I'm taking the carb apart again just to ensure it is spotless, I've got an Ultrasonic cleaner so I'm going to put it in there to make sure it's seriously cleaned out. So far all the jets look completely clear so I'm not thinking its the carb.

I also have a new condenser coming from eBay, maybe the one on there is shorting out?
 

1981Honda

Member
I have the carb sitting in the ultrasonic cleaner right now so I will check that out tomorrow. I have tried to turn the air mixture screw in and out about a half turn each and it has always made it worse. right now it is set at the stock setting, its like at 1 1/4 - 1 1/2 ish turns.

Thanks to everyone for the help so far! I'm hoping the carb was just a little dirty or something
 

OLD CT

Well-Known Member
Time to look at the condition of the plug. I would fully warm it up and then put a brand new plug in and get it to misfire and stumble for a minute, then pull it to check if it's black and sooty. I have a feeling you are running too rich.
 

1981Honda

Member
Time to look at the condition of the plug. I would fully warm it up and then put a brand new plug in and get it to misfire and stumble for a minute, then pull it to check if it's black and sooty. I have a feeling you are running too rich.
I'll try that out too, what is weird is once it gets past the stumbling it revs up and runs fine. Still gets up to around 40-43 mph.
 
I had that same stumbles at about 2/3 or 3/4 throttle. I was told that the mixture screw is only controlling the fuel mix at idle, so I turned to the needle position, and I found improvement. Good luck.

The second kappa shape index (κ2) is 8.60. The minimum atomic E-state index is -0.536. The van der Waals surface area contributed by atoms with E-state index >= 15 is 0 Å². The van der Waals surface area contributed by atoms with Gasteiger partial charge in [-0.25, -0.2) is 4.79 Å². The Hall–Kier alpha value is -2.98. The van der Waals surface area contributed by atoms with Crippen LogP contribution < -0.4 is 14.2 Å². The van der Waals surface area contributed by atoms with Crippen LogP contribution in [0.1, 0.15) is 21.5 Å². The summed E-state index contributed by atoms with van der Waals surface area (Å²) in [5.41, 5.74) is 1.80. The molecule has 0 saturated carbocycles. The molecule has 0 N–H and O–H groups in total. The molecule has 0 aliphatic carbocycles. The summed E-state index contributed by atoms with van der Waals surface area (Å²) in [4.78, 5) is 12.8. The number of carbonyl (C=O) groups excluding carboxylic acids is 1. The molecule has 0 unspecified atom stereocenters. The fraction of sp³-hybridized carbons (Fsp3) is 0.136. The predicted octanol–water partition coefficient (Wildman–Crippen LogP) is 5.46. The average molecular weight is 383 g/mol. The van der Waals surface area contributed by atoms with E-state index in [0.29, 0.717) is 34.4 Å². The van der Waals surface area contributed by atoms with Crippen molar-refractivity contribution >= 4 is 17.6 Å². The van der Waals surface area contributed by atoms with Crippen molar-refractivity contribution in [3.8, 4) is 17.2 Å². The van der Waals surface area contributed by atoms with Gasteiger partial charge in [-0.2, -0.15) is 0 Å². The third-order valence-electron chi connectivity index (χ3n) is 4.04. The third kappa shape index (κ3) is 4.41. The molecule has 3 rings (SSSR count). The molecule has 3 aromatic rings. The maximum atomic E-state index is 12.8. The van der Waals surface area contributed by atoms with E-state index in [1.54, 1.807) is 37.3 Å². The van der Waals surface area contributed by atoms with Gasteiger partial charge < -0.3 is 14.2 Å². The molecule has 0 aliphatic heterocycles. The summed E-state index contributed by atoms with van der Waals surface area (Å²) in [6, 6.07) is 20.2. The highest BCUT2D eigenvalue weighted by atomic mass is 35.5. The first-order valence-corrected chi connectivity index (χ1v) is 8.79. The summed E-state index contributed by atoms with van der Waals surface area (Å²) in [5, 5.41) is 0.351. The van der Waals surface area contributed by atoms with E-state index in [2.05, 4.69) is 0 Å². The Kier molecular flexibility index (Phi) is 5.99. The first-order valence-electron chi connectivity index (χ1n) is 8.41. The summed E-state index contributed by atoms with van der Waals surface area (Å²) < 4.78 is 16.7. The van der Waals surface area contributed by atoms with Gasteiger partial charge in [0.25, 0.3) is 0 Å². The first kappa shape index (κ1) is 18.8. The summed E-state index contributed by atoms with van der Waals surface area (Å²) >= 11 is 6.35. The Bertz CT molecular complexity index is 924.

1981Honda

Member
I had that same stumbles at about 2/3 or 3/4 throttle. I was told that the mixture screw is only controlling the fuel mix at idle, so I turned to the needle position, and I found improvement. Good luck.
That is exactly the problem I am having, you give it 1/2-3/4 or full throttle and it stumbles and backfires into the intake and air filter (you can feel the air coming out of the intake when it pops). What is also weird is if you very gradually give it throttle it doesn't seem to do it almost at all. It is just large throttle imputs that cause it to do that. I may try moving the needle clip up or down 1 notch and see what happens, It is at the stock setting of 3 so I would Ideally like to leave it there because other than this weird stumbling the motor runs great and is very healthy. I just want to leave it as stock as possible for reliability. Once the bike is running at its top speed it runs just fine so this is just weird how its doing this now
 
My guess is that as the engine spins up with gradual throttle the suction from the piston movement pulls air into the carb which allows all the fuel to burn, but when you are running too rich and you quickly increase the fuel with the throttle it cannot burn it all with the air it has, and at full throttle the throat is wide open so the throttle slide is playing a smaller role. The needle slide going toward the top end (away from the point) means that more air gets past the slide for the same amount of fuel being allowed through the main jet. Trying to keep to past settings may be a mistake as perhaps through the years the needle and main jet have worn larger so too much fuel is getting through for the air to burn it, or new gas is not as well suited to these old motors, or many things I cannot imagine. With a change in the needle setting (if you leave everything else the same) is pretty easy to reverse if it does not help you as it did me. Look at me, writing like I know whats what - I only "learned" it on the internets (but my CT90 is running much better than it was).